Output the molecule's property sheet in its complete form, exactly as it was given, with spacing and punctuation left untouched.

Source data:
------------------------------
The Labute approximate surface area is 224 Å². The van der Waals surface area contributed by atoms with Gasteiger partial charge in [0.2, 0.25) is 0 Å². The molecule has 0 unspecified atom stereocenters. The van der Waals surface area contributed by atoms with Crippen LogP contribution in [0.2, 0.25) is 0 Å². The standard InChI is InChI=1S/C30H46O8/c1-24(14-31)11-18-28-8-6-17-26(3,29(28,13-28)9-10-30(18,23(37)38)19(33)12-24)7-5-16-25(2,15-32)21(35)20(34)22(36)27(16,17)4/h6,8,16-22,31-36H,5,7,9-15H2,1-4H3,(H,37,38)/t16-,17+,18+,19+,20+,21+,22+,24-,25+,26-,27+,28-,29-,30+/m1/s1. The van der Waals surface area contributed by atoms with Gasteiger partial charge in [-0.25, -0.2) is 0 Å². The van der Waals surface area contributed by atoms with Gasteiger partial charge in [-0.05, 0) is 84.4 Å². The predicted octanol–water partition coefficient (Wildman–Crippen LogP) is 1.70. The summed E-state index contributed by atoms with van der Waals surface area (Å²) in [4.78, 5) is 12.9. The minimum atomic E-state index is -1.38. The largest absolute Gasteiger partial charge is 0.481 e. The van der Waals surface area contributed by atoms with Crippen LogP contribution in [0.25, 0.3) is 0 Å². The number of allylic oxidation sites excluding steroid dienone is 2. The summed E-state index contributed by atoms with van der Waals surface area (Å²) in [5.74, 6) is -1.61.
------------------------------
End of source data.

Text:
The Labute approximate surface area is 224 Å². The van der Waals surface area contributed by atoms with Gasteiger partial charge in [0.2, 0.25) is 0 Å². The molecule has 0 unspecified atom stereocenters. The van der Waals surface area contributed by atoms with Crippen LogP contribution in [0.2, 0.25) is 0 Å². The standard InChI is InChI=1S/C30H46O8/c1-24(14-31)11-18-28-8-6-17-26(3,29(28,13-28)9-10-30(18,23(37)38)19(33)12-24)7-5-16-25(2,15-32)21(35)20(34)22(36)27(16,17)4/h6,8,16-22,31-36H,5,7,9-15H2,1-4H3,(H,37,38)/t16-,17+,18+,19+,20+,21+,22+,24-,25+,26-,27+,28-,29-,30+/m1/s1. The van der Waals surface area contributed by atoms with Gasteiger partial charge in [-0.25, -0.2) is 0 Å². The van der Waals surface area contributed by atoms with Gasteiger partial charge in [-0.05, 0) is 84.4 Å². The predicted octanol–water partition coefficient (Wildman–Crippen LogP) is 1.70. The summed E-state index contributed by atoms with van der Waals surface area (Å²) in [4.78, 5) is 12.9. The minimum atomic E-state index is -1.38. The largest absolute Gasteiger partial charge is 0.481 e. The van der Waals surface area contributed by atoms with Crippen LogP contribution in [0.25, 0.3) is 0 Å². The number of allylic oxidation sites excluding steroid dienone is 2. The summed E-state index contributed by atoms with van der Waals surface area (Å²) in [5.74, 6) is -1.61.